CP File Photo
Chuck Tierney (left) and Chuck Honse in April 2007, a few weeks before they closed their LGBTQ bar, the Holiday.
Chuck Tierney, a longtime LGBTQ activist and former co-owner of The Holiday Bar in Oakland died Oct. 11 from complications of liver cancer. And while he may be gone, his impact on Pittsburgh's LGBTQ community will be long remembered.
“I have gotten many calls from friends, who said they will really miss Chuck,” says Chuck Honse, Tierney's partner in The Holiday. “It is a big loss for me, but an even bigger loss to the community.”
When Tierney and Honse first got together romantically, they shared a bond linked by a desire to provide a sanctuary for LGBTQ Pittsburghers. They would do so, by purchasing a hidden-in-plain-sight bar in Oakland, and turned it into a safe place for the LGBTQ community.
They bought the Holiday in 1977
, creating the city’s first gay bar, and owned it together for more than 30 years. The Holiday closed down in 2007, but Tierney and Honse remained an integral part of each other's lives. By that time, several major LGBTQ organizations had been established and the city had more gay bars.
“When we first opened, there were virtually no [LGBTQ] organizations to speak of,” says Honse. “Persad was around and a few other smaller groups, but the center of the community was the bars. People felt safe to go into gay bars.”
Tierney grew up in Munhall, moved to Shadyside and eventually settled in Squirrel Hill. Honse says they bought the Holiday to convert into a gay bar because it was a necessity for the city’s LGBTQ community. Through the years, the bar served as an organizing spot to help combat the AIDS epidemic, and also as a place to hold celebrations.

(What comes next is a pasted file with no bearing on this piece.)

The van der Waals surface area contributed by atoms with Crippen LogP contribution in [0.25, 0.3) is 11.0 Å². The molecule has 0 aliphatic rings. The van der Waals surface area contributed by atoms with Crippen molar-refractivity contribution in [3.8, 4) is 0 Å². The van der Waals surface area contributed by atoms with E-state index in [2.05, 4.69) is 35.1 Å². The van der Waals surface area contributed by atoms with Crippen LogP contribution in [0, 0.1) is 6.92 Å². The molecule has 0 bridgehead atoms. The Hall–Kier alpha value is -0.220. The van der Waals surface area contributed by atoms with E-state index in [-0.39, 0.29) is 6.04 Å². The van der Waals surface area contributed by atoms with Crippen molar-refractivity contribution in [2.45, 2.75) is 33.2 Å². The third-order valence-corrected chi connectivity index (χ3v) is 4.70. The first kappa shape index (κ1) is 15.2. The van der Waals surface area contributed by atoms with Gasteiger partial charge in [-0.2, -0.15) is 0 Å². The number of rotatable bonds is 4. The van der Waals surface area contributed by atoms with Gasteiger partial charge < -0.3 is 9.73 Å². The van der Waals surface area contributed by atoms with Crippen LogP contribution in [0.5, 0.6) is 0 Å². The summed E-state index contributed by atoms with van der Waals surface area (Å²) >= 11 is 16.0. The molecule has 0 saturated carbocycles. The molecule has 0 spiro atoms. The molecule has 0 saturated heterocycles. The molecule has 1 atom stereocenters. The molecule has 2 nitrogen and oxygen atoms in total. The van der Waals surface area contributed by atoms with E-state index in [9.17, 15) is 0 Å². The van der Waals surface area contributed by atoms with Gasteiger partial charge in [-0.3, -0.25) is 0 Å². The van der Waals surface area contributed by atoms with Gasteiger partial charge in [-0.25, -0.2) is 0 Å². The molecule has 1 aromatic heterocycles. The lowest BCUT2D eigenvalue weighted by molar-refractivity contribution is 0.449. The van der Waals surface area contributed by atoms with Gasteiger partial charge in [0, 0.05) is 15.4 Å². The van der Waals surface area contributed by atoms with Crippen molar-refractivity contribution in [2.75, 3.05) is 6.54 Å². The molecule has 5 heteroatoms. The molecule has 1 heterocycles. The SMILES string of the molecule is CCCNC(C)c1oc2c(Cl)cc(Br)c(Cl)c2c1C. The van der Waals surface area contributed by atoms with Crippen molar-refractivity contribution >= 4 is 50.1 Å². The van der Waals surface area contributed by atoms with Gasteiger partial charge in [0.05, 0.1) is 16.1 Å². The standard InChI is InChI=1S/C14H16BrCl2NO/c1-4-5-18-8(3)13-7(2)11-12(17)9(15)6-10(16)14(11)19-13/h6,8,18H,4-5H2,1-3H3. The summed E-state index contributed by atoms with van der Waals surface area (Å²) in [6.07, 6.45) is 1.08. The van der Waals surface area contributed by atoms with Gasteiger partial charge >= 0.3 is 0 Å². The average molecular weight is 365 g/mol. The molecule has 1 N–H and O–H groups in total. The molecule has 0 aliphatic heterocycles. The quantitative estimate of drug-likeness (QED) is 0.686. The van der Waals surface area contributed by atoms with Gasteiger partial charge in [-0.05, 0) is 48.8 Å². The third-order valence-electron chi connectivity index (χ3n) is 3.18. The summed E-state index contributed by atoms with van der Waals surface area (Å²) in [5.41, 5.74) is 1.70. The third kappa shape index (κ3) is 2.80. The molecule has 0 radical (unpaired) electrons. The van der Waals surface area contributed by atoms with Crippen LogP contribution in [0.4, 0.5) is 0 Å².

Honse says that Tierney was the “idea man,” for the bar and for fundraising efforts for LGBTQ causes. However, Tierney usually kept a low profile and let Honse be the voice of The Holiday.
According to a Facebook post honoring the life of Tierney written by the Pittsburgh LGBTQ organization The Delta Foundation, Tierney was “instrumental” in bringing the 2,700-paneled AIDS Memorial Quilt (part of the Names Project
) that honored victims of the AIDS epidemic to Pittsburgh. Tierney also spearheaded the the annual City Theatre AIDS benefit, and he was honored in 2010 as the co-Grand Marshal of the Pride Equality March. Tierney also served as a founding board member of Delta.
Tierney is survived by his sister, Mary Dixon, his nephews Michael Dixon and Ken Dixon, and their wives Amanda and Judi. He is also survived by his great-nieces and -nephews, Tiffany, Carolyn, Alesha, Shane and Lyndon Jr.
Scott Noxon, a close friend who followed Tierney’s lead and owned gay bars like The Eagle and The Pegasus through the years, says he enjoyed Tierney’s reservedness. Noxon says it gave Tierney power when he did choose to talk. “When Chuck talked, everyone listened,” Noxon says.
Noxon says Tierney was a “pioneer” in Pittsburgh’s LGBTQ scene and that his loss shouldn’t be forgotten quickly. “It is a shame that the newer bar owners never got to know him,” says Noxon.
“He had a lot of wisdom that he could give you.”
Noxon says he will remember most the good times he and Tierney had, palling around together during Pittsburgh Tavern Guild meetings. “We were the meeting clowns, we had a lot of laughs,” says Noxon. “I never saw him get messed up and drink too much, he would always just smile and laugh.”
Honse says that even at the end of his life, Tierney maintained this good-hearted nature. “His last words were, ‘Let’s get this show on road,’” Honse says.
Honse says Tierney is a once-in-a-lifetime figure, whose impact on the LGBTQ community is immeasurable. But, above all, Honse will miss Tierney’s personal friendship dearly: “He was my anchor.”